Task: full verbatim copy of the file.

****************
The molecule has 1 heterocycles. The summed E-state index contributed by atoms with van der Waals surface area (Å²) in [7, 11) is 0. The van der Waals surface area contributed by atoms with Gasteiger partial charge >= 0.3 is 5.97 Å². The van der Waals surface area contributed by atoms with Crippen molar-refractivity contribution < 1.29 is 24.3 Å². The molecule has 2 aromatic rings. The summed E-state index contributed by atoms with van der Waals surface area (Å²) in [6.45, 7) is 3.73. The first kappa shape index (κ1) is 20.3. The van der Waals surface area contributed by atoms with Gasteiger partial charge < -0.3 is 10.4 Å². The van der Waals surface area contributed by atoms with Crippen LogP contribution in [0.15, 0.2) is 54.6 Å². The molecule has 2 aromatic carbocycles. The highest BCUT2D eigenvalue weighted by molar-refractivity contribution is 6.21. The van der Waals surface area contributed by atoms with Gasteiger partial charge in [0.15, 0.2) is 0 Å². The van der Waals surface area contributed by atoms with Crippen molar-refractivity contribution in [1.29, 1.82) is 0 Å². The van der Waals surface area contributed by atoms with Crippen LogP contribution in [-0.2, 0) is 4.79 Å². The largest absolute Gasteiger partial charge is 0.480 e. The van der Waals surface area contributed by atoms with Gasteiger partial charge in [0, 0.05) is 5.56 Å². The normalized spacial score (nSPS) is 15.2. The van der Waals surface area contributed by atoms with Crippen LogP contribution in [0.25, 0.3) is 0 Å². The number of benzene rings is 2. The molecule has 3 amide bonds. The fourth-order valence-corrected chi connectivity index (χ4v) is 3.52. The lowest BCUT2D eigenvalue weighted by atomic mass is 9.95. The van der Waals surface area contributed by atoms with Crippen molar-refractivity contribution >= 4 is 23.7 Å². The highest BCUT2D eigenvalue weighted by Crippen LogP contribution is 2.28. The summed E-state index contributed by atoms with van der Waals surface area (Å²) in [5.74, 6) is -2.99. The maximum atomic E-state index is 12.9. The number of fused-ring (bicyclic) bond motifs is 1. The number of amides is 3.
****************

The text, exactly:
The molecule has 1 heterocycles. The summed E-state index contributed by atoms with van der Waals surface area (Å²) in [7, 11) is 0. The van der Waals surface area contributed by atoms with Gasteiger partial charge >= 0.3 is 5.97 Å². The van der Waals surface area contributed by atoms with Crippen molar-refractivity contribution < 1.29 is 24.3 Å². The molecule has 2 aromatic rings. The summed E-state index contributed by atoms with van der Waals surface area (Å²) in [6.45, 7) is 3.73. The first kappa shape index (κ1) is 20.3. The van der Waals surface area contributed by atoms with Gasteiger partial charge < -0.3 is 10.4 Å². The van der Waals surface area contributed by atoms with Crippen LogP contribution in [0.15, 0.2) is 54.6 Å². The molecule has 2 aromatic carbocycles. The highest BCUT2D eigenvalue weighted by molar-refractivity contribution is 6.21. The van der Waals surface area contributed by atoms with Gasteiger partial charge in [0.15, 0.2) is 0 Å². The van der Waals surface area contributed by atoms with Crippen molar-refractivity contribution in [1.29, 1.82) is 0 Å². The van der Waals surface area contributed by atoms with Crippen LogP contribution in [-0.2, 0) is 4.79 Å². The largest absolute Gasteiger partial charge is 0.480 e. The van der Waals surface area contributed by atoms with Gasteiger partial charge in [0, 0.05) is 5.56 Å². The normalized spacial score (nSPS) is 15.2. The van der Waals surface area contributed by atoms with Crippen LogP contribution in [0.25, 0.3) is 0 Å². The number of benzene rings is 2. The molecule has 3 amide bonds. The fourth-order valence-corrected chi connectivity index (χ4v) is 3.52. The lowest BCUT2D eigenvalue weighted by atomic mass is 9.95. The van der Waals surface area contributed by atoms with Crippen molar-refractivity contribution >= 4 is 23.7 Å². The highest BCUT2D eigenvalue weighted by Crippen LogP contribution is 2.28. The summed E-state index contributed by atoms with van der Waals surface area (Å²) in [5.74, 6) is -2.99. The maximum atomic E-state index is 12.9. The number of fused-ring (bicyclic) bond motifs is 1. The number of amides is 3.